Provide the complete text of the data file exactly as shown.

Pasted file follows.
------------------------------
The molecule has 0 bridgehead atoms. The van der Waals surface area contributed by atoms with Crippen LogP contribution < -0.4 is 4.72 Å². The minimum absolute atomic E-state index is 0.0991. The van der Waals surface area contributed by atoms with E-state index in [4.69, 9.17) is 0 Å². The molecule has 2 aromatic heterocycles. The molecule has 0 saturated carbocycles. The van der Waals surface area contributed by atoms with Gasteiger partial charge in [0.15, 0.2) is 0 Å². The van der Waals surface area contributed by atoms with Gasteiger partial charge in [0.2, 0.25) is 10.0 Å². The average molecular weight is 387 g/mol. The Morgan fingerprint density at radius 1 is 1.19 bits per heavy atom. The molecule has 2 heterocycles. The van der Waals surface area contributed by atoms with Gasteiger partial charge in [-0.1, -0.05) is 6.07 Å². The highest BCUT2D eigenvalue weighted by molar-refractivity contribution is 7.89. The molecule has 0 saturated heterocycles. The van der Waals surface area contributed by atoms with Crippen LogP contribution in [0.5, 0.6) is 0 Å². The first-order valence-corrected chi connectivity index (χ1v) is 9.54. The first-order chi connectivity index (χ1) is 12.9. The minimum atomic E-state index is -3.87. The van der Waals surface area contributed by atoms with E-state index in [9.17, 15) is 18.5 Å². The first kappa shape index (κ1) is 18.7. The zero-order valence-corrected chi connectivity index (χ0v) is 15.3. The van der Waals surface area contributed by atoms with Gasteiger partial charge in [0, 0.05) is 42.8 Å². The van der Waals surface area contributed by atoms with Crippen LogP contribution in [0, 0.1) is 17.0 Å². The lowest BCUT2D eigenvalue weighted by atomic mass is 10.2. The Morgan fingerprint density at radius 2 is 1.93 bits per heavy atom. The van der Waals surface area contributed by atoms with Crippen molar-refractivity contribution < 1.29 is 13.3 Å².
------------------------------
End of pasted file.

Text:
The molecule has 0 bridgehead atoms. The van der Waals surface area contributed by atoms with Crippen LogP contribution < -0.4 is 4.72 Å². The minimum absolute atomic E-state index is 0.0991. The van der Waals surface area contributed by atoms with E-state index in [4.69, 9.17) is 0 Å². The molecule has 2 aromatic heterocycles. The molecule has 0 saturated carbocycles. The van der Waals surface area contributed by atoms with Gasteiger partial charge in [0.15, 0.2) is 0 Å². The van der Waals surface area contributed by atoms with Gasteiger partial charge in [0.2, 0.25) is 10.0 Å². The average molecular weight is 387 g/mol. The Morgan fingerprint density at radius 1 is 1.19 bits per heavy atom. The molecule has 2 heterocycles. The van der Waals surface area contributed by atoms with Gasteiger partial charge in [-0.1, -0.05) is 6.07 Å². The highest BCUT2D eigenvalue weighted by molar-refractivity contribution is 7.89. The molecule has 0 saturated heterocycles. The van der Waals surface area contributed by atoms with Crippen LogP contribution in [0.5, 0.6) is 0 Å². The first-order valence-corrected chi connectivity index (χ1v) is 9.54. The first-order chi connectivity index (χ1) is 12.9. The minimum atomic E-state index is -3.87. The van der Waals surface area contributed by atoms with E-state index in [9.17, 15) is 18.5 Å². The first kappa shape index (κ1) is 18.7. The zero-order valence-corrected chi connectivity index (χ0v) is 15.3. The van der Waals surface area contributed by atoms with Gasteiger partial charge in [0, 0.05) is 42.8 Å². The van der Waals surface area contributed by atoms with Crippen LogP contribution in [0, 0.1) is 17.0 Å². The lowest BCUT2D eigenvalue weighted by atomic mass is 10.2. The Morgan fingerprint density at radius 2 is 1.93 bits per heavy atom. The van der Waals surface area contributed by atoms with Crippen molar-refractivity contribution < 1.29 is 13.3 Å².